There are certain qualities that I look for in a woman, that I am pretty sure of. However, the thought of remaining in what sometimes is the peaceful tranquility of singleness is very appealing. I don’t know if I have the patience to deal with disapproving children, judgmental family, and friends at this stage of my life. However, I find myself lonely every day and often feel like my life has a larger stage to play on than my current circumstance.

Of course, I have been afforded incredible opportunities, such as sharing my thoughts with you, my brother, twice a month. I have participated in book signings and workshops with next year looking, even more promising in this area of my life. But I often feel that there is just more out there than to settle for living a “special event” life! I find myself not enjoying these events as much as I used to, as I know I will be returning to an empty home with only SportsCenter waiting to greet me. I am not saying this to sound melancholy or even borderline pathetic, but to let you know dear brothers that finding peace is a process. I am ready to serve others through my writing and speaking and will find peace in serving others if that is what is left for me. But see, I was a very good husband and taking care and sharing this world with my wife was important to me. We had dreams and goals. We had trips to make and a few more personal goals to meet. Laughter was the background music that always played in our home even when illness tried to rob us of our joy. Taking care of my wife, providing for her and cheering for her recovery gave me a clear purpose. A purpose is what I still am searching to find peace with to this very day.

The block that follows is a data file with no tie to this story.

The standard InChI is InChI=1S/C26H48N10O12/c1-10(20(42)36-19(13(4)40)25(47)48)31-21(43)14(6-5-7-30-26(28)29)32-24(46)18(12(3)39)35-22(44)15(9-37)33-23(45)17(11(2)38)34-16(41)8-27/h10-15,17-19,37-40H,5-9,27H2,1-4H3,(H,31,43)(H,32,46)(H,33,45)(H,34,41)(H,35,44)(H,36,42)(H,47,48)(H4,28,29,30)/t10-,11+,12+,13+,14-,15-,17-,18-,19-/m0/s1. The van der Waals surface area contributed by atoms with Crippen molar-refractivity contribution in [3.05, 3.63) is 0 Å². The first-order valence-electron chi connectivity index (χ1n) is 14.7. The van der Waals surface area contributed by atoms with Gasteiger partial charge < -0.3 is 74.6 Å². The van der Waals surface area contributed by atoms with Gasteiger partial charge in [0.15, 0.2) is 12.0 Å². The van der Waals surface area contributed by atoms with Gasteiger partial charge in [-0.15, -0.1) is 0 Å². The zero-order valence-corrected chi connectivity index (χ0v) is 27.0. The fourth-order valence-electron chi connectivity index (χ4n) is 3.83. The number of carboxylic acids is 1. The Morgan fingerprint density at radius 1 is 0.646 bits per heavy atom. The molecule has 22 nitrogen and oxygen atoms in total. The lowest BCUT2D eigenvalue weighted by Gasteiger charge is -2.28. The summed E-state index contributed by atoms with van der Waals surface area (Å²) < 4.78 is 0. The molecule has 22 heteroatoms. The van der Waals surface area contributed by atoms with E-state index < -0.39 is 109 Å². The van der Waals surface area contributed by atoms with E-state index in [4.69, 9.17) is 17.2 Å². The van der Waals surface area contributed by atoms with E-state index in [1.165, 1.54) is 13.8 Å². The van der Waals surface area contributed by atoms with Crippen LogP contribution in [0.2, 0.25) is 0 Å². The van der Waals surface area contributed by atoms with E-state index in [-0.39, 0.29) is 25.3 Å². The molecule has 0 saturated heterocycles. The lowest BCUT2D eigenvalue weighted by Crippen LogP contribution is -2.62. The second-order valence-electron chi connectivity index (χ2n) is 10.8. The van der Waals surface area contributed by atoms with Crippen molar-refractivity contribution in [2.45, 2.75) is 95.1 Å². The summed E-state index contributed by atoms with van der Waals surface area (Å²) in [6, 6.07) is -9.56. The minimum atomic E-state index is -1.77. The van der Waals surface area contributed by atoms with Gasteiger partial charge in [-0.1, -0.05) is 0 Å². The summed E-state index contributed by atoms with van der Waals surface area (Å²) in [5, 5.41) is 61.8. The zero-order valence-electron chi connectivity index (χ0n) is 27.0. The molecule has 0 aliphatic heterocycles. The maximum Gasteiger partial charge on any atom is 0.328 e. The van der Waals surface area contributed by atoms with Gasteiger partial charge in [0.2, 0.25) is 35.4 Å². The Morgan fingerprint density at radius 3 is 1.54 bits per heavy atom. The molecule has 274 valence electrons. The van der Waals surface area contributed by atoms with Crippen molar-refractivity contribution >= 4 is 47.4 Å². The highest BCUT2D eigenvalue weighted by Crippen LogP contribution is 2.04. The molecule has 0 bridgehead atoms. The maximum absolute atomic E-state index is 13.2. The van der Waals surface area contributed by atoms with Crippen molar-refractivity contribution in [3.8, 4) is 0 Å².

Living in-between is a frustrating place to be. It calls for patience and discipline. It calls for faith. It calls for many times, just being quiet and listening for the small still voice telling you what to write next or what project to pursue next. See, when I think about it, it’s been a long time since it has been about me.

So I am not in treading on unfamiliar ground after all. Whew! I feel better already. Wow! I am glad you have been here on the other side of these keys. Boy! I still have so much to live for! I guess I better get back to moving, because only by moving can I graduate from living in-between.

As always, I welcome your thoughts and feedback on my work. Maybe you feel that you are living in-between. Possibly you are struggling to find your purpose or as some call it, our new normal. But as the internationally known Pastor T.D. Jakes told me during a brief conversation 4 years ago. Just “keep moving brother, just keep moving”!

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Terrell Whitener is an author, motivational speaker, and coach. Based in St. Louis, Missouri, Terrell is the author of The First 365, Learning to Live After Loss. Terrell can be reached at twhitener@thedebriefgroup.net, LinkedIn @terrell-whitener or through the Widow Support Network